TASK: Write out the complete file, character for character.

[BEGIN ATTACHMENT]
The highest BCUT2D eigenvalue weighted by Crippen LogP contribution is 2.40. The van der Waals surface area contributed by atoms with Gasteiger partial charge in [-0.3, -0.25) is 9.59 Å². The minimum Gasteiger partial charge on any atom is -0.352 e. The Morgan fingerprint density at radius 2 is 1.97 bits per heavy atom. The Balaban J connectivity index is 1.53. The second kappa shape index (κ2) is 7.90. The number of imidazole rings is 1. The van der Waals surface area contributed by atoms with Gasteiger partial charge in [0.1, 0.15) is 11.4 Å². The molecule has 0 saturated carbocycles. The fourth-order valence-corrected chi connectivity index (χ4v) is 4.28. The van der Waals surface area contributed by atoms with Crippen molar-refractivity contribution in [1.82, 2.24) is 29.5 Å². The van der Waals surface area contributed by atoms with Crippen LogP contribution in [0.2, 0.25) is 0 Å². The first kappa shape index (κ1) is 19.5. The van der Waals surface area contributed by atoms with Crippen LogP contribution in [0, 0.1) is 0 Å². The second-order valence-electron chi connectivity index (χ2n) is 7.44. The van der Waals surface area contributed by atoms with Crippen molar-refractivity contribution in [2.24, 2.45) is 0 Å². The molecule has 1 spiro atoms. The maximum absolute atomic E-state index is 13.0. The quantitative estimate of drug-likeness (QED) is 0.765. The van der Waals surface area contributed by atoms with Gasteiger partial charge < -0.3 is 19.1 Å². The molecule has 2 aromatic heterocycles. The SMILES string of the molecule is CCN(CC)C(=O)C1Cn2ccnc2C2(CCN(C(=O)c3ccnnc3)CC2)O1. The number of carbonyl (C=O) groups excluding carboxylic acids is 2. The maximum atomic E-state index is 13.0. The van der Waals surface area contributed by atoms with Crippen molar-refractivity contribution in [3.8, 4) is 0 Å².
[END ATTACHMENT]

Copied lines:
The highest BCUT2D eigenvalue weighted by Crippen LogP contribution is 2.40. The van der Waals surface area contributed by atoms with Gasteiger partial charge in [-0.3, -0.25) is 9.59 Å². The minimum Gasteiger partial charge on any atom is -0.352 e. The Morgan fingerprint density at radius 2 is 1.97 bits per heavy atom. The Balaban J connectivity index is 1.53. The second kappa shape index (κ2) is 7.90. The number of imidazole rings is 1. The van der Waals surface area contributed by atoms with Gasteiger partial charge in [0.1, 0.15) is 11.4 Å². The molecule has 0 saturated carbocycles. The fourth-order valence-corrected chi connectivity index (χ4v) is 4.28. The van der Waals surface area contributed by atoms with Crippen molar-refractivity contribution in [1.82, 2.24) is 29.5 Å². The van der Waals surface area contributed by atoms with Crippen LogP contribution in [0.2, 0.25) is 0 Å². The first kappa shape index (κ1) is 19.5. The van der Waals surface area contributed by atoms with Crippen LogP contribution in [0, 0.1) is 0 Å². The second-order valence-electron chi connectivity index (χ2n) is 7.44. The van der Waals surface area contributed by atoms with Crippen molar-refractivity contribution in [2.24, 2.45) is 0 Å². The molecule has 1 spiro atoms. The maximum absolute atomic E-state index is 13.0. The quantitative estimate of drug-likeness (QED) is 0.765. The van der Waals surface area contributed by atoms with Gasteiger partial charge < -0.3 is 19.1 Å². The molecule has 2 aromatic heterocycles. The SMILES string of the molecule is CCN(CC)C(=O)C1Cn2ccnc2C2(CCN(C(=O)c3ccnnc3)CC2)O1. The number of carbonyl (C=O) groups excluding carboxylic acids is 2. The maximum atomic E-state index is 13.0. The van der Waals surface area contributed by atoms with Crippen molar-refractivity contribution in [3.8, 4) is 0 Å².